Can't answer your video question, but yours is one of the more balanced assessments I have read. I will buy a Mini later this year for my kids to use. HDTV is not an issue. Easy to use media apps (such as iLife) are.
  4. balamw Moderator


    Staff Member

    Aug 16, 2005
    New England
    I too am not a 3D gamer, nor do I expect that my young kids (2 & 5) will be either any time now. The new mini seems quite a bit better than the old mini or my iBook for iLife, including iMovie. That said, I'm now leaning towards an iMac to replace our living room PC.

    To answer your video question. The $799 Core Duo box falls just short of Apple's own QT suggested requirements for displaying 720p (1280x720), but that could be because: 1) It didn't exist until yesterday 2) They are considering only H.264 compressed 720p.

    As a guess, it probably does fine at running MP4 in 720p and even 1080i since that's interlaced, but don't even consider trying 1080p. Note that many currently sold HDTVs have 720p native resolution.

    BTW. I think you also hit the nail on the head as to another reason why the resolution of the iTMS videos is currently limited. At <1MBps 240p these are easily streamed, even over 802.11b. I suspect that 480x480 2MBps MP4 (SVCD quality) would be fine streaming too, and would look better on any TV.

  5. Spanky Deluxe macrumors 601

    Spanky Deluxe

    Mar 17, 2005
    London, UK
    As I've said in some other threads the Core Duo model should be able to display 1080p. I have a three year old P-M 1.7Ghz Dell which is two generations older than the Core Duos and only has one core. Yes I have a decent graphics card in it, well it was top of the line at the time, but it does not have any form of HD hardware decoding in it whatsoever, so its not a real advantage. Anyway, that old thing can play 1080p. It does stutter and would not be usable for anything more than to 'see what it looks like'. However, the new Core Duos are newer, have more technology in them like SSE3 and they have two cores!! If a Core Duo 1.66Ghz is unable to play 1080p smoothly then Apple needs to fire its Quicktime staff.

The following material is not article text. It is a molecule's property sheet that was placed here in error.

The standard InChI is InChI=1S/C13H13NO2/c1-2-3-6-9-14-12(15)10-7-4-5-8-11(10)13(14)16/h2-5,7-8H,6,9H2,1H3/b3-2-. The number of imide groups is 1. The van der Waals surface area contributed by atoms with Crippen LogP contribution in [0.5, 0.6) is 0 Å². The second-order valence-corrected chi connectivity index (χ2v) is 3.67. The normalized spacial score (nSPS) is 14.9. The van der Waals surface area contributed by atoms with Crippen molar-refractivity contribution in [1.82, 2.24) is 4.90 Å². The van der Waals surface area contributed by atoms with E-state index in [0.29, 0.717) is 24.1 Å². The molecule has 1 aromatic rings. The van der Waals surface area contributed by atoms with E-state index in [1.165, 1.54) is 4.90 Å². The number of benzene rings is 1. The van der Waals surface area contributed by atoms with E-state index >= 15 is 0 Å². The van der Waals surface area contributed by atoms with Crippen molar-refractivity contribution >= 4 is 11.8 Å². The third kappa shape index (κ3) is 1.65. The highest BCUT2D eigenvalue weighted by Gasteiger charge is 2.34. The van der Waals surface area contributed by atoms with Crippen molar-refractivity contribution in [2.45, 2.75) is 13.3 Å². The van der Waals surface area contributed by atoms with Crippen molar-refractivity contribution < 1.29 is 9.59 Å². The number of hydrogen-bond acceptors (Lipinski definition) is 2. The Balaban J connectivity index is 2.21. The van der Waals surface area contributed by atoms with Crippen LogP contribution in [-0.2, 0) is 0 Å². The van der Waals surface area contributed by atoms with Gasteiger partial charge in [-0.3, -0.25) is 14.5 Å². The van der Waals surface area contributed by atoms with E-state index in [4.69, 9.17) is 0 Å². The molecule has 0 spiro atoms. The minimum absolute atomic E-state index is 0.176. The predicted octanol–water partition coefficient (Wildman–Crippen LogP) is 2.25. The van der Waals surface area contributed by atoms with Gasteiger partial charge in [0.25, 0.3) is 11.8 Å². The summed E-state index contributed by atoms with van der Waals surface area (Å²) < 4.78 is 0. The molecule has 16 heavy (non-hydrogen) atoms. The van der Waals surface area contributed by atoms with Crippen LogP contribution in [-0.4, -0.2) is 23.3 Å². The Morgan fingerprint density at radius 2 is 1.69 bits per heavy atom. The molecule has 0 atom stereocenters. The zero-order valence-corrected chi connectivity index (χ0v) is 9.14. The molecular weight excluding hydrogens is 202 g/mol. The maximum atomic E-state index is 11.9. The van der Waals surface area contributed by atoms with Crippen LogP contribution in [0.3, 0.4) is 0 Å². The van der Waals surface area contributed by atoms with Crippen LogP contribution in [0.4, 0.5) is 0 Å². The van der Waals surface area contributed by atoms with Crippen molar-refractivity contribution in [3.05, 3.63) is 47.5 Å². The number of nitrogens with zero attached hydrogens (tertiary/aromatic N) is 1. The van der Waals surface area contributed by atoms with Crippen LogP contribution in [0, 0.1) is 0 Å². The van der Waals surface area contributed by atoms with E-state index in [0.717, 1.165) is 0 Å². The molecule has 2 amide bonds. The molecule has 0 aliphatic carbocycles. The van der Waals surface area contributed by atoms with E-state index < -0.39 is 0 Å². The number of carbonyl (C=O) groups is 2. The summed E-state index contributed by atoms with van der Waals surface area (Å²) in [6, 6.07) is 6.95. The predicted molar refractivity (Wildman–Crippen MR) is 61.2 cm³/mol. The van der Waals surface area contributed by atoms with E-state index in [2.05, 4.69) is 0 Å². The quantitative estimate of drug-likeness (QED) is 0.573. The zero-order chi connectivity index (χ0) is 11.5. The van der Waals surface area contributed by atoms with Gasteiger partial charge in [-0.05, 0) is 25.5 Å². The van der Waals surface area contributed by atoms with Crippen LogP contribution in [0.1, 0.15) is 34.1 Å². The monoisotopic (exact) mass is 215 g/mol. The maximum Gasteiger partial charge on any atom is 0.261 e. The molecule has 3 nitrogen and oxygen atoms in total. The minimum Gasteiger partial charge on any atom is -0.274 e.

6. gallivant macrumors member

    Dec 14, 2004
    It should be noted that this particular Intel Integrated chipset may really stink at gaming, but it's supposed to be built specifically for handling video really well.
  7. roland.g thread starter macrumors 603


    Apr 11, 2005
    One mile up and soaring
    Thanks. Yeah I have a Samsung DLP that I might connect with on occasion, but I would probably only use that for some playback as most of the time it would be connected to a LaCie 19" electron blue monitor. And as far as the video, I would probably be working with SD video editing for quite a while. I don't expect to be picking up a HD camcorder anytime soon. This is going to be replacing a 6 year old, yes 6 years old last month, G4 450 PowerMac. And I intend to use it as a stop-gap machine until mid to late 2007 when I will probably get a new Intel iMac or Intel Mac Pro (or whatever the PowerMac is then called) once they make the jump from Yonah to Merom or Conroe and start to really implement some of the other new features we may see like streaming video, etc.

Share This Page